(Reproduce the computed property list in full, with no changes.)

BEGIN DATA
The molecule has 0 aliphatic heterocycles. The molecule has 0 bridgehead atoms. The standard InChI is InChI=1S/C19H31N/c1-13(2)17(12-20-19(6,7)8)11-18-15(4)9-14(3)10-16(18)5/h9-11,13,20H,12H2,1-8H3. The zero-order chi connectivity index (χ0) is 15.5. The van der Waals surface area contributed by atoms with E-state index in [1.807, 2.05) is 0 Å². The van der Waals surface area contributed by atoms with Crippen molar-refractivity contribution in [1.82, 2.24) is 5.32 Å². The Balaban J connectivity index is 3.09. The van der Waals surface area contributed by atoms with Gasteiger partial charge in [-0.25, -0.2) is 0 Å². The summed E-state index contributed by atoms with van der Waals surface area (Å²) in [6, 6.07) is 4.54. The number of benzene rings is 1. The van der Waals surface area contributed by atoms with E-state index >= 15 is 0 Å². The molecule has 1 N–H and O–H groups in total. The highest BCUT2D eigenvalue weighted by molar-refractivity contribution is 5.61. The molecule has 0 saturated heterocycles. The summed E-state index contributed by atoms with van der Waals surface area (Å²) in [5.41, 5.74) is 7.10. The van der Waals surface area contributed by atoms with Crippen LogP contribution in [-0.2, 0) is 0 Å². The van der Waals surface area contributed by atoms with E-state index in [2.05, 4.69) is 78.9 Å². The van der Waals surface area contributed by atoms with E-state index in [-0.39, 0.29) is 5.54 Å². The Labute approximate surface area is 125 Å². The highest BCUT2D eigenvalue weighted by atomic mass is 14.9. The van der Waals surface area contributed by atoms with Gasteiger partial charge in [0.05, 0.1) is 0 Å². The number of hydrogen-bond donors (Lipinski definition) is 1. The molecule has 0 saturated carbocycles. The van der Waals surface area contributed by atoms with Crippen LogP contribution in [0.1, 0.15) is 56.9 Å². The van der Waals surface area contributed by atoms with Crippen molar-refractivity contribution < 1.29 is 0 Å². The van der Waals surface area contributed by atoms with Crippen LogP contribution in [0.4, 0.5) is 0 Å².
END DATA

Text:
The molecule has 0 aliphatic heterocycles. The molecule has 0 bridgehead atoms. The standard InChI is InChI=1S/C19H31N/c1-13(2)17(12-20-19(6,7)8)11-18-15(4)9-14(3)10-16(18)5/h9-11,13,20H,12H2,1-8H3. The zero-order chi connectivity index (χ0) is 15.5. The van der Waals surface area contributed by atoms with E-state index in [1.807, 2.05) is 0 Å². The van der Waals surface area contributed by atoms with Crippen molar-refractivity contribution in [1.82, 2.24) is 5.32 Å². The Balaban J connectivity index is 3.09. The van der Waals surface area contributed by atoms with Gasteiger partial charge in [-0.25, -0.2) is 0 Å². The summed E-state index contributed by atoms with van der Waals surface area (Å²) in [6, 6.07) is 4.54. The number of benzene rings is 1. The van der Waals surface area contributed by atoms with E-state index >= 15 is 0 Å². The molecule has 1 N–H and O–H groups in total. The highest BCUT2D eigenvalue weighted by molar-refractivity contribution is 5.61. The molecule has 0 saturated heterocycles. The summed E-state index contributed by atoms with van der Waals surface area (Å²) in [5.41, 5.74) is 7.10. The van der Waals surface area contributed by atoms with Crippen LogP contribution in [-0.2, 0) is 0 Å². The van der Waals surface area contributed by atoms with E-state index in [2.05, 4.69) is 78.9 Å². The van der Waals surface area contributed by atoms with E-state index in [-0.39, 0.29) is 5.54 Å². The Labute approximate surface area is 125 Å². The highest BCUT2D eigenvalue weighted by atomic mass is 14.9. The van der Waals surface area contributed by atoms with Gasteiger partial charge in [0.05, 0.1) is 0 Å². The number of hydrogen-bond donors (Lipinski definition) is 1. The molecule has 0 saturated carbocycles. The van der Waals surface area contributed by atoms with Crippen LogP contribution in [0.1, 0.15) is 56.9 Å². The van der Waals surface area contributed by atoms with Crippen molar-refractivity contribution < 1.29 is 0 Å². The van der Waals surface area contributed by atoms with Crippen LogP contribution in [0.4, 0.5) is 0 Å².